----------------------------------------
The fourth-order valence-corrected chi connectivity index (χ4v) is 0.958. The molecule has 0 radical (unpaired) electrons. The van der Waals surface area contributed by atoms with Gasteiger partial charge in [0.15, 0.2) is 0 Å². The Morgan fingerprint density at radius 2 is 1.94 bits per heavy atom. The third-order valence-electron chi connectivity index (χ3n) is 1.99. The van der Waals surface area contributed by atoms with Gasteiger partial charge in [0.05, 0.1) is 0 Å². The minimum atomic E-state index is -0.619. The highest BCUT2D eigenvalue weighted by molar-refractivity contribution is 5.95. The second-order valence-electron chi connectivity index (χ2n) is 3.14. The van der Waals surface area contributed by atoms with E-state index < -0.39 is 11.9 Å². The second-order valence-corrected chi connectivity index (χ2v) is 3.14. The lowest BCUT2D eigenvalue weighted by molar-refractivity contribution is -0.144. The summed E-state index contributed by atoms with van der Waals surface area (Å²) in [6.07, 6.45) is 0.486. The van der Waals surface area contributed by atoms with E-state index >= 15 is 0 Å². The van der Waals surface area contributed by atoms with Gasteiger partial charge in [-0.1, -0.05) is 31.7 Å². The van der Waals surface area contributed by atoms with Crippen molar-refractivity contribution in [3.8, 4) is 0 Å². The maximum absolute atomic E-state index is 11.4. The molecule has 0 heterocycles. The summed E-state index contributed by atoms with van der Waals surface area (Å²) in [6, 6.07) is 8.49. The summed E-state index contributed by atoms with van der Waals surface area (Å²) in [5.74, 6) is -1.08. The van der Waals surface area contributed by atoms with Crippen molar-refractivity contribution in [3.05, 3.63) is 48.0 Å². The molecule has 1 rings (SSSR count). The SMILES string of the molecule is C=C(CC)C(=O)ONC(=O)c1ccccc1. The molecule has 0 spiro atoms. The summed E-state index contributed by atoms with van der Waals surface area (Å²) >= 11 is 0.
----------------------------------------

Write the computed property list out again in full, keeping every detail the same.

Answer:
The fourth-order valence-corrected chi connectivity index (χ4v) is 0.958. The molecule has 0 radical (unpaired) electrons. The van der Waals surface area contributed by atoms with Gasteiger partial charge in [0.15, 0.2) is 0 Å². The Morgan fingerprint density at radius 2 is 1.94 bits per heavy atom. The third-order valence-electron chi connectivity index (χ3n) is 1.99. The van der Waals surface area contributed by atoms with Gasteiger partial charge in [0.05, 0.1) is 0 Å². The minimum atomic E-state index is -0.619. The highest BCUT2D eigenvalue weighted by molar-refractivity contribution is 5.95. The second-order valence-electron chi connectivity index (χ2n) is 3.14. The van der Waals surface area contributed by atoms with E-state index < -0.39 is 11.9 Å². The second-order valence-corrected chi connectivity index (χ2v) is 3.14. The lowest BCUT2D eigenvalue weighted by molar-refractivity contribution is -0.144. The summed E-state index contributed by atoms with van der Waals surface area (Å²) in [6.07, 6.45) is 0.486. The van der Waals surface area contributed by atoms with E-state index >= 15 is 0 Å². The van der Waals surface area contributed by atoms with Gasteiger partial charge in [-0.1, -0.05) is 31.7 Å². The van der Waals surface area contributed by atoms with Crippen molar-refractivity contribution in [3.8, 4) is 0 Å². The maximum absolute atomic E-state index is 11.4. The molecule has 0 heterocycles. The summed E-state index contributed by atoms with van der Waals surface area (Å²) in [6, 6.07) is 8.49. The summed E-state index contributed by atoms with van der Waals surface area (Å²) in [5.74, 6) is -1.08. The van der Waals surface area contributed by atoms with Crippen molar-refractivity contribution in [3.05, 3.63) is 48.0 Å². The molecule has 1 rings (SSSR count). The SMILES string of the molecule is C=C(CC)C(=O)ONC(=O)c1ccccc1. The molecule has 0 spiro atoms. The summed E-state index contributed by atoms with van der Waals surface area (Å²) >= 11 is 0.